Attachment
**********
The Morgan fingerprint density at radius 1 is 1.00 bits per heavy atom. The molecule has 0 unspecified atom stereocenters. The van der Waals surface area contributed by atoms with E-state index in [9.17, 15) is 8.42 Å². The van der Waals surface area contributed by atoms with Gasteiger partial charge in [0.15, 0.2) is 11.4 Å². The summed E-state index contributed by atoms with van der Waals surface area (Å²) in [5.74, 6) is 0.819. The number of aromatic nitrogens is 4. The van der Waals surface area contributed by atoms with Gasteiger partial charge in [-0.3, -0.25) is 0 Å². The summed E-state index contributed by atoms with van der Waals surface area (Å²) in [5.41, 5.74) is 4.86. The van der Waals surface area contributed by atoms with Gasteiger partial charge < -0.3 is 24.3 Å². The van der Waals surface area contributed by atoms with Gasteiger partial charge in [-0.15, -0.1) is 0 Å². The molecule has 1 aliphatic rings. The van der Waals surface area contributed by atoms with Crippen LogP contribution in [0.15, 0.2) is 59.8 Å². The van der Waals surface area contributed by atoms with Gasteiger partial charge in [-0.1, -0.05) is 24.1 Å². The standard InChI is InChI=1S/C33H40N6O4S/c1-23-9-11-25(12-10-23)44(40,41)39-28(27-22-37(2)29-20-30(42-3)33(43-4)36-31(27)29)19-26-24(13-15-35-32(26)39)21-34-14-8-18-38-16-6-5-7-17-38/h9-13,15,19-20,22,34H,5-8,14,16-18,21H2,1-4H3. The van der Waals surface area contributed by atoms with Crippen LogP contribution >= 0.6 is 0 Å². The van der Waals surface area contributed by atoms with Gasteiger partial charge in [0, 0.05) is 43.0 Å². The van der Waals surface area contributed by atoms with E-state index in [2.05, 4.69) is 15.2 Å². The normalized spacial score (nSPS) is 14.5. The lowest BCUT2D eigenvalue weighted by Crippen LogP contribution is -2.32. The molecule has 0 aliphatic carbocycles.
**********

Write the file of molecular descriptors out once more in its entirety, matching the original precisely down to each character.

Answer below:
The Morgan fingerprint density at radius 1 is 1.00 bits per heavy atom. The molecule has 0 unspecified atom stereocenters. The van der Waals surface area contributed by atoms with E-state index in [9.17, 15) is 8.42 Å². The van der Waals surface area contributed by atoms with Gasteiger partial charge in [0.15, 0.2) is 11.4 Å². The summed E-state index contributed by atoms with van der Waals surface area (Å²) in [5.74, 6) is 0.819. The number of aromatic nitrogens is 4. The van der Waals surface area contributed by atoms with Gasteiger partial charge in [-0.3, -0.25) is 0 Å². The summed E-state index contributed by atoms with van der Waals surface area (Å²) in [5.41, 5.74) is 4.86. The van der Waals surface area contributed by atoms with Gasteiger partial charge < -0.3 is 24.3 Å². The van der Waals surface area contributed by atoms with Gasteiger partial charge in [-0.15, -0.1) is 0 Å². The molecule has 1 aliphatic rings. The van der Waals surface area contributed by atoms with Crippen LogP contribution in [0.15, 0.2) is 59.8 Å². The van der Waals surface area contributed by atoms with Gasteiger partial charge in [-0.1, -0.05) is 24.1 Å². The standard InChI is InChI=1S/C33H40N6O4S/c1-23-9-11-25(12-10-23)44(40,41)39-28(27-22-37(2)29-20-30(42-3)33(43-4)36-31(27)29)19-26-24(13-15-35-32(26)39)21-34-14-8-18-38-16-6-5-7-17-38/h9-13,15,19-20,22,34H,5-8,14,16-18,21H2,1-4H3. The van der Waals surface area contributed by atoms with Crippen LogP contribution >= 0.6 is 0 Å². The van der Waals surface area contributed by atoms with Gasteiger partial charge in [0, 0.05) is 43.0 Å². The van der Waals surface area contributed by atoms with E-state index in [2.05, 4.69) is 15.2 Å². The normalized spacial score (nSPS) is 14.5. The lowest BCUT2D eigenvalue weighted by Crippen LogP contribution is -2.32. The molecule has 0 aliphatic carbocycles.